“If you don’t design your own life plan, chances are you’ll fall into someone else’s plan. And guess what they have planned for you? Not much.” – Jim Rohn
Goal setting is an incredibly important task but is not widely practiced, which isn’t at all surprising; it’s daunting, it can seem like a big messy project and unless you’ve actually read up on how to do it effectively, it’s really hard to know what an effective process looks like. What are the “right” goals? What’s the best time horizon? How should I be measuring? All questions that are important, and pretty difficult to understand without a framework for looking at them. My goal with this post is to help you start to think about your “why” as it pertains to CrossFit and fitness and to give you a framework to start putting some order and some process around it.
Goal setting is incredibly effective and can provide clarity and focus not only for the future but also for the present. The process provides structure and direction when working towards a stated purpose (hint: that really important); without knowing WHY you’re doing this, and without having any structure around the process, you’re not going to know where you’re going or how you’re getting there. It would be a little like knowing that you need to eat healthy meals, but you don’t know which foods and your next step is “thinking about going to the grocery store.”
Goal setting also provides motivation and can help you organize your time and resources so that you can make the most of your efforts. I’d also suggest that a good rule of thumb is to not set more goals at once than you can count on one hand – the clearer the picture and the less cluttered the path, the more likely you’ll get there. Five at the most, two to three is ideal. Goals should also be as specific as possible because that’s how we’ll measure progress and develop a plan to get there. “I want to get fit” isn’t a goal for our purposes because there’s not really a way to measure it. “I want to get one strict handstand push-up before the end of July” is more like what we want.
So with all that as background, let’s look at the key building blocks we’ll use for effective goal-setting.
1. Specific: We mentioned this above – goals need to be as specific as possible.
a. Too broad: I want to get stronger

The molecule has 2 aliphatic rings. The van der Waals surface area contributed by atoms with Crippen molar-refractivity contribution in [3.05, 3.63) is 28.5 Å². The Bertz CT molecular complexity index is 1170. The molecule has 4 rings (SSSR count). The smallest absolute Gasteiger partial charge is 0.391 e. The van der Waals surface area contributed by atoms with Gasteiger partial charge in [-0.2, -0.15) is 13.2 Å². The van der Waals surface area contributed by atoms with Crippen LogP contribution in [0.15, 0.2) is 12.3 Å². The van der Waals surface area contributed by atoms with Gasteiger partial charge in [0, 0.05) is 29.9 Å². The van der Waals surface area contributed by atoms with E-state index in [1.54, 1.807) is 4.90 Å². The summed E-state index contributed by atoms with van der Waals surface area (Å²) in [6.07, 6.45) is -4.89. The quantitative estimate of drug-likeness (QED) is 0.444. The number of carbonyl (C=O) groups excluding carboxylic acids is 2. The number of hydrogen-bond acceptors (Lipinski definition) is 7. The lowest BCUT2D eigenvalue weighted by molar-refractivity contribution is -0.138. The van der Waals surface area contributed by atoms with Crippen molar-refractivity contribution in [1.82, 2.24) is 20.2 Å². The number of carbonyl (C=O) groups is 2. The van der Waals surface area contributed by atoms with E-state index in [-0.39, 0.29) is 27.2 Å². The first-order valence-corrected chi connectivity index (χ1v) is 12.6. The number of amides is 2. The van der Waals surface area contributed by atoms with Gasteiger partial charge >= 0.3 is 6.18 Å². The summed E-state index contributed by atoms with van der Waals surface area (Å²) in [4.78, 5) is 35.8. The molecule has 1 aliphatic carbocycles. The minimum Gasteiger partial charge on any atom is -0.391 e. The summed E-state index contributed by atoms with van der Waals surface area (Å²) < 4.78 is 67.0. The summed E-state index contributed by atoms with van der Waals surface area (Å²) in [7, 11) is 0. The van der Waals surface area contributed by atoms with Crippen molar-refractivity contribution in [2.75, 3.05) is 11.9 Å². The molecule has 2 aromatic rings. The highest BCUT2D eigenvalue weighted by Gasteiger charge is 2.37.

b. Specific: I want to increase my clean/jerk by 20#
2. Measurable: Again, we want to focus on goals that we can actually measure. “I want to get better at gymnastics,” “I want to increase my flexibility” are too general to be useful.
a. Not useful: I want to look good naked
b. Specific: I want to lose 5% body fat
3. Achievable: This can get a little complicated around the edges (mostly due to issues around self-limiting beliefs), but generally let’s make sure goals are challenging but definitely achievable in a defined period of time. If you find yourself wrestling a little bit with this part, talk to a coach about it and we’ll be happy to help you think through it.
4. Relevant: If your vision for this year or the next few years centers on, say, competing at an area competition in the Rx class, you’ll have a handful of goals specific to addressing the holes in your skillset and probably diet that you’ll need to improve in order to do so. It’s incredibly important to make sure your goals are in line with your vision of yourself, which is sometimes easier to say than it is to do. Again – if you need help thinking this through, ask one of the coaches and we’ll sit down with you and talk through it.
5. Time-bound. Get specific about the date for your goal, and mark it on the calendar – the exact day – not the month, not the year.
Lastly, write it all down – the goals, the plan, the steps, the timing – and then pin it up somewhere you can see it, regularly – your bathroom mirror, your desk at work, somewhere in the box. I’d also suggest telling at least a few people at the box what you’re up to; letting other people in on your plan creates both a good support network and also heightens the degree of accountability (“So, how’s it going with that 25’ handstand walk by July 31?” “Ummm, yeah, guess I’ll get back on that…”). Especially tell your coaches – we’re always more than happy to talk about goals, help you understand the right steps and process, and provide encouragement during those dark days where you feel like you’re not making progress (and there will be those days, trust me).